Houston, who attended College Station Elementary School, as did her children, said she took a renewed interest in the aging school when she retired and her granddaughter began attending school there.

News reports about school funding made her question why the school was not getting a larger share.

How she felt when she visited the school after many years was “indescribable,” Houston said. She found broken ceiling tiles, non-functioning bathrooms, dust in the air from disintegrating carpet, mold and leaky roofs in some classrooms.

“The odors, the smells, in the bathrooms – it’s terrible,” Houston said. “The cabinets in my old classroom were the same as when I was there. The floor tile is the same.”

The district is now in the process of repairing the bathrooms and making other renovations.

“We need a facility that is clean and healthy and safe for our children,” Houston said. “All children are entitled to that. It would enhance the learning process.”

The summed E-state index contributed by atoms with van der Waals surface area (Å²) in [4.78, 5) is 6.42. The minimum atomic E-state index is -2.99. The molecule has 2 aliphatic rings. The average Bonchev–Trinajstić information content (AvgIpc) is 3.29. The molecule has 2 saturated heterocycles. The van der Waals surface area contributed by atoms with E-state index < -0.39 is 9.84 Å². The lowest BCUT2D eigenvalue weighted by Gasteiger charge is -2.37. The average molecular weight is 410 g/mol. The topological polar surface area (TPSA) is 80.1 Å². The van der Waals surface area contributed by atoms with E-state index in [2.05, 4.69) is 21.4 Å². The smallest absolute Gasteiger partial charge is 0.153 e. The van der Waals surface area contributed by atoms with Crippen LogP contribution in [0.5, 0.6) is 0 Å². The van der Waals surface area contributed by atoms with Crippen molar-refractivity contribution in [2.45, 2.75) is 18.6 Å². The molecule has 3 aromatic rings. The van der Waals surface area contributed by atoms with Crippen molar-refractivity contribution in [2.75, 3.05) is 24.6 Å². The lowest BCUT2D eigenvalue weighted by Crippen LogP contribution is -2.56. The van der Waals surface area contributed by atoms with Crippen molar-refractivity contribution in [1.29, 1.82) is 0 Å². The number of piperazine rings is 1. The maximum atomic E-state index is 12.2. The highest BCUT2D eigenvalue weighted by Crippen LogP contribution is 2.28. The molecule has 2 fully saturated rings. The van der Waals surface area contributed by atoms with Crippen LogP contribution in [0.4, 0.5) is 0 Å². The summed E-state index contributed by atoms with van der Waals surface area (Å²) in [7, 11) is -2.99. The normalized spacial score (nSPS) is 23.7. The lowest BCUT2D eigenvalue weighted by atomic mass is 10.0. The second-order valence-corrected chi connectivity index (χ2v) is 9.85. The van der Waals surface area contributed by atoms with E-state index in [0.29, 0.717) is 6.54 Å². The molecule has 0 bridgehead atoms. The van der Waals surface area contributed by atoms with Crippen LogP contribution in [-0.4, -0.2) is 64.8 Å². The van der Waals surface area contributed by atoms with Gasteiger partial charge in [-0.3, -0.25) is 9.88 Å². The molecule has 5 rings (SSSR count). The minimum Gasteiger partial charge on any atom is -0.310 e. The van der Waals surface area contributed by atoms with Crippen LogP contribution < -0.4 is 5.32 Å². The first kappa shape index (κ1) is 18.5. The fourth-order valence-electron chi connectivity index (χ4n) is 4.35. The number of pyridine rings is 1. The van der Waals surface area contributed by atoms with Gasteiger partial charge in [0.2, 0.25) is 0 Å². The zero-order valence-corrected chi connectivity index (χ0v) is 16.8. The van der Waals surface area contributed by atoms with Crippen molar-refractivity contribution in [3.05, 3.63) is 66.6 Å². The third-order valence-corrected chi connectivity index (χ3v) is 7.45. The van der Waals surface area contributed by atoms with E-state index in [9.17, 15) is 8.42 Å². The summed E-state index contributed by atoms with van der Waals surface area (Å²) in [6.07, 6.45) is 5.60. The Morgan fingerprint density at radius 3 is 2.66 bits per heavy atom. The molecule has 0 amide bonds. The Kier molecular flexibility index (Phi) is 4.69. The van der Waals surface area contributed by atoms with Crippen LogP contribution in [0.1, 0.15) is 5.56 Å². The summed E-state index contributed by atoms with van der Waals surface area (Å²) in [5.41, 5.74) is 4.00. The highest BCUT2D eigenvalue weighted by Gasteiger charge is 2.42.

For years, white enrollment at College Station Elementary was 50 percent white, and there once was a waiting list for the school’s gifted and talented program that drew students from the far reaches of the district.

But white enrollment has dropped in recent years. Houston says the reason is the dilapidated condition of the school.

Houston said she chooses to not exercise her option to transfer her granddaughter to another school because College Station is her community and she wants to stay. The well-being of other children there matters too.

“We are a proud people and we want to build our community. If everybody leaves, it will deteriorate,” Houston said. “There are other children there, so it would be my duty to say something about the condition of the school.”